Expanding Domestic Solar Production Capacity in the US

Expanding Domestic Solar Production Capacity in the US

Demand for solar PV modules is growing at an ever-greater pace. Enel intends to build a new solar facility in the US. It is the first renewable developer to announce domestic solar cell manufacturing plans.


Increasing Solar Capacity in the US

Enel announced its intention to build an industrial-scale solar production facility in the United States. The investment is part of our plan to deploy over $8 billion by 2024 to reach 14 GW of total renewable capacity in the US and Canada.

The facility will be the first to manufacture innovative, sustainable photovoltaic (PV) modules and cells in the United States. PV cells are the key building blocks that make up solar panels. American-made cells will provide stability to the US supply chain and strengthen energy independence while accelerating sustainable energy goals. Once completed, the US facility will increase national production capacity by 6 GW.

Leveraging Existing Manufacturing Expertise

This will be Enel’s second solar PV manufacturing facility. To get it up and running, we will replicate the success of the 3Sun Gigafactory — the largest factory producing high-performance bifacial PV modules in Europe.

Since 2010, we have been establishing our solar manufacturing leadership. In less than 12 years, we have increased production at 3Sun 15-fold, scaling the facility from 200 MW to 3 GW. 3Sun regionalized the solar industry value chain and accelerated growth of renewable energy in Europe. Enel’s second factory will do the same in the US.

Strengthening US Energy Independence

Recent changes in regulation and logistics disruptions mean solar projects in the US are typically slower and more costly. Locally made solar components will decrease reliance on international manufacturers to close both supply and demand gaps. The new facility will bolster domestic energy sources and accelerate speed and scale of the clean energy transition.

The US facility will significantly increase domestic capacity for solar production, decreasing reliance on international sources and bolstering growth of US-generated energy. Domestic PV panel manufacturing is set to accelerate the completion of solar projects and bring low-cost energy supply online faster. The new availability stands to advance decarbonization and net zero goals.

Outlining Factory Plans

The 2.5 million square foot facility will create up to 1,500 new jobs. Enel is evaluating prospective sites with plans to finalize the new factory’s location by the end of 2022. We are considering land availability, the presence of a skilled workforce, connections to transportation networks, and tax incentives and structures in the decision.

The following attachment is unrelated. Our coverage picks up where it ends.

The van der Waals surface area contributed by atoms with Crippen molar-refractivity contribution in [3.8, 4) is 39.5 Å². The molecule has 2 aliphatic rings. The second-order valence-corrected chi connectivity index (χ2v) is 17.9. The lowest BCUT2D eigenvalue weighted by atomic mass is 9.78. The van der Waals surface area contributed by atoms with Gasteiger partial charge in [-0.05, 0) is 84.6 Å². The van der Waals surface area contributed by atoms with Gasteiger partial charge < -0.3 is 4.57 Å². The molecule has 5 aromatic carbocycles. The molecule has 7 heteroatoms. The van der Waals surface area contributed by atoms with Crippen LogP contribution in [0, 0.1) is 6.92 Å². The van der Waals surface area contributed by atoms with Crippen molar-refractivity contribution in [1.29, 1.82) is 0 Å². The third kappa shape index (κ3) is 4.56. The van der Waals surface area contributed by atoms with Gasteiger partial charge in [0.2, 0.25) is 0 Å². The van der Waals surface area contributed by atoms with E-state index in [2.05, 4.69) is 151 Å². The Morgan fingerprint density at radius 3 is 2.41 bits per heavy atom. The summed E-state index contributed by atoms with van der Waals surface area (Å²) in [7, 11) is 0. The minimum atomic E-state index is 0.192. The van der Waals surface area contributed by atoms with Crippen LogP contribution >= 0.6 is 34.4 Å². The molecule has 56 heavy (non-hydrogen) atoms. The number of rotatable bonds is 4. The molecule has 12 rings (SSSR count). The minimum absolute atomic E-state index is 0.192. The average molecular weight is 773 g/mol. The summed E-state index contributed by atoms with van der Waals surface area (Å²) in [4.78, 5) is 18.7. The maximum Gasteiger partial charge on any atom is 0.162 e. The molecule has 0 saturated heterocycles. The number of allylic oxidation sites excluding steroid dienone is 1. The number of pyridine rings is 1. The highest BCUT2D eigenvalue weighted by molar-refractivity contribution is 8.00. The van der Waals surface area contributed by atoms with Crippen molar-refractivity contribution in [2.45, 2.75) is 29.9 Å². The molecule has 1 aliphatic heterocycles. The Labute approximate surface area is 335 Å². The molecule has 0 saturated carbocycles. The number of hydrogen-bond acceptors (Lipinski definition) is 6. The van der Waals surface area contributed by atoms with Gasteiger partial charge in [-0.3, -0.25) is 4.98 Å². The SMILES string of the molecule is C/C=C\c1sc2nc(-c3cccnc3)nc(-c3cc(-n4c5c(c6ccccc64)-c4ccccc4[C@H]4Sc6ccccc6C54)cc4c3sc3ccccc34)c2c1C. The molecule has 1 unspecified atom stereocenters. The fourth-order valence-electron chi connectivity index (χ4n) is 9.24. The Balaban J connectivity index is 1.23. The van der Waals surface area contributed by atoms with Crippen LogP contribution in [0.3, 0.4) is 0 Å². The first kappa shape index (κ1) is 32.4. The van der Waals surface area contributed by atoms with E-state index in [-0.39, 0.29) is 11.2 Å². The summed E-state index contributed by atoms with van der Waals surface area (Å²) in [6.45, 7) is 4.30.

Currently, we are engaging potential partners, including engineers, suppliers, offtakers, and investors. Construction is expected to begin by summer 2023 with job postings for key positions in engineering, technology, and procurement to be posted in the near future. We expect the facility to be operating at partial capacity by the end of 2024, reaching full capacity in 2025. At least 3 GW of capacity is expected to be produced; that will scale to 6 GW.

Innovating Solar Technology

Enel technology is pioneering PV efficiency by producing high-performance panels and cells that deliver more electricity, more sustainably. The US facility will produce innovative bifacial heterojunction (B-HJT) PV cells designed to increase the value of investment and carbon reduction impact of solar projects.

Bifacial cells respond to light on both front and rear surfaces to capture more sunlight. We have developed a new tandem cell structure that incorporates two stacked cells, increasing efficiency over single-celled structures. Cells that incorporate both bifacial and tandem technology deliver higher energy production, exceeding 30% efficiency. These new cells produce more electricity per panel, requiring a smaller geographic footprint to produce the same amount of energy. We are targeting a carbon zero, neutral manufacturing process for solar cells and modules manufactured in the US.